Komodo, an Asian fusion restaurant from chef Erwin Tjahyadi and business minded brother Eric, has earned a loyal following in Beverlywood and Venice. I’m always happy to eat their mochiko fried chicken, gambas al ajillo, and kimchi nachos, but Bone Kettle appeals to me even more because the food has clearer ties to their Indonesian heritage.
Erwin Tjahyadi was inspired by a 2016 trip to Java and Malaysia, fueling Bone Kettle’s recent arrival in Old Pasadena. The modern space features an airy bar, clean wood lines, and Cleon Peterson’s vivid mural of a bygone battle. That energy extends to the plate, where the menu revolves around broth & noodles, share-friendly meats and Southeast Asian small plates.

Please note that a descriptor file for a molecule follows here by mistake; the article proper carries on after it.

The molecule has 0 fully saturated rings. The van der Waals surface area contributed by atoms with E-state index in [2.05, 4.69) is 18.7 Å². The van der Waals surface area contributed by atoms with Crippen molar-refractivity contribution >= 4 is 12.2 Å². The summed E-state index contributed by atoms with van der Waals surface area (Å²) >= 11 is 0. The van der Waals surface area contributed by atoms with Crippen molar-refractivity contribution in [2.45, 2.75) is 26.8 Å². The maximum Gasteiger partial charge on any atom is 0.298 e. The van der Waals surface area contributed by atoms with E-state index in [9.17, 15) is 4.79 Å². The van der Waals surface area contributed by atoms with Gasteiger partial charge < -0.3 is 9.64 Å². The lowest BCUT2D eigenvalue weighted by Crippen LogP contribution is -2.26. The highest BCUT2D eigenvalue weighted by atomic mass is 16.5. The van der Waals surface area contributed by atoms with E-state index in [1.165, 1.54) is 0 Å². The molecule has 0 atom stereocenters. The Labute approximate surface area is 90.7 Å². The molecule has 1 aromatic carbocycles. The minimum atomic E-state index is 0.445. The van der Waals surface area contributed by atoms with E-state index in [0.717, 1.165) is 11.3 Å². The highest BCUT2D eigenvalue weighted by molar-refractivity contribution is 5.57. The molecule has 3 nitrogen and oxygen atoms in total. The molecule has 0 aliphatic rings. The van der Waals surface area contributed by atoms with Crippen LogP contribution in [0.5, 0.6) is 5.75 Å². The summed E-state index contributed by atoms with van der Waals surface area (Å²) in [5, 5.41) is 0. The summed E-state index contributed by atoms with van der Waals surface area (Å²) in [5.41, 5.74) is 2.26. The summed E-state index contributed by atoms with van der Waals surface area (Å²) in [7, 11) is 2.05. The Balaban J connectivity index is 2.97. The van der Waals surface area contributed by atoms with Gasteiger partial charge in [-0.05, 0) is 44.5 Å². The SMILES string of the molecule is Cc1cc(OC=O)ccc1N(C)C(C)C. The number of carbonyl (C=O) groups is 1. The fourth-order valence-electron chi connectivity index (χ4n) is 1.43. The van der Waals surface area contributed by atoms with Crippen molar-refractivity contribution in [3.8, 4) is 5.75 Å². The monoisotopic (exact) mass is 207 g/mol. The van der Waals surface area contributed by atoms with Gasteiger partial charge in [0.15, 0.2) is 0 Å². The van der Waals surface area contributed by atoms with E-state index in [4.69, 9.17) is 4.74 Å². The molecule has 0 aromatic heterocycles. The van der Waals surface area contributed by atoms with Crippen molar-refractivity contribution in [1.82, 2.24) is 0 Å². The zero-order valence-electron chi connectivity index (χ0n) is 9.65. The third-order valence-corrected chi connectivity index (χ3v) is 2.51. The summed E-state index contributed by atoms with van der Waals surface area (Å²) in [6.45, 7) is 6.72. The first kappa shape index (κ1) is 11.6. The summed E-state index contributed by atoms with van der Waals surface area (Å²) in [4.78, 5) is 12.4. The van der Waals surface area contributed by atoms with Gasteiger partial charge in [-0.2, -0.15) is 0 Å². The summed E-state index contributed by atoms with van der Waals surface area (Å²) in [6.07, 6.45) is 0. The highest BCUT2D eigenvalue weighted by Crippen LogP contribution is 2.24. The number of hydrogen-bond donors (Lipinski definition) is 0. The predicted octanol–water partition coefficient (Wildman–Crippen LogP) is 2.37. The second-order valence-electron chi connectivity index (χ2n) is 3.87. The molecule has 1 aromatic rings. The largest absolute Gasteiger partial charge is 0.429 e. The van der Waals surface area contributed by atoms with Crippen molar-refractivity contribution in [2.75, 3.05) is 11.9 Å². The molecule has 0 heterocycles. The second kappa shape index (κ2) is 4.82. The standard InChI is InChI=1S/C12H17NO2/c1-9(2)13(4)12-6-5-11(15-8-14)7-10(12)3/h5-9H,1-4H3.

My favorite plate featured oxtail dumplings ($11) with thin skins and juicy shredded beef fillings from sous chef Alan Chang. He grew up in the San Gabriel Valley enjoying steamed ground beef dumplings dipped simply in soy sauce and vinegar. At Bone Kettle, he wanted to honor his childhood while referencing an important, but underappreciated ingredient in the restaurant’s broth: oxtail. A quintet of savory dumplings rest in a shallow pool of san bai su sauce that stars a tangy plum wine reduction. Sesame seeds, scallion threads, and chile oil bring texture and spice. Eric Tjahyadi called the dish “something familiar with unexpected substitutions that elevate,” a description that could apply to Bone Kettle in total.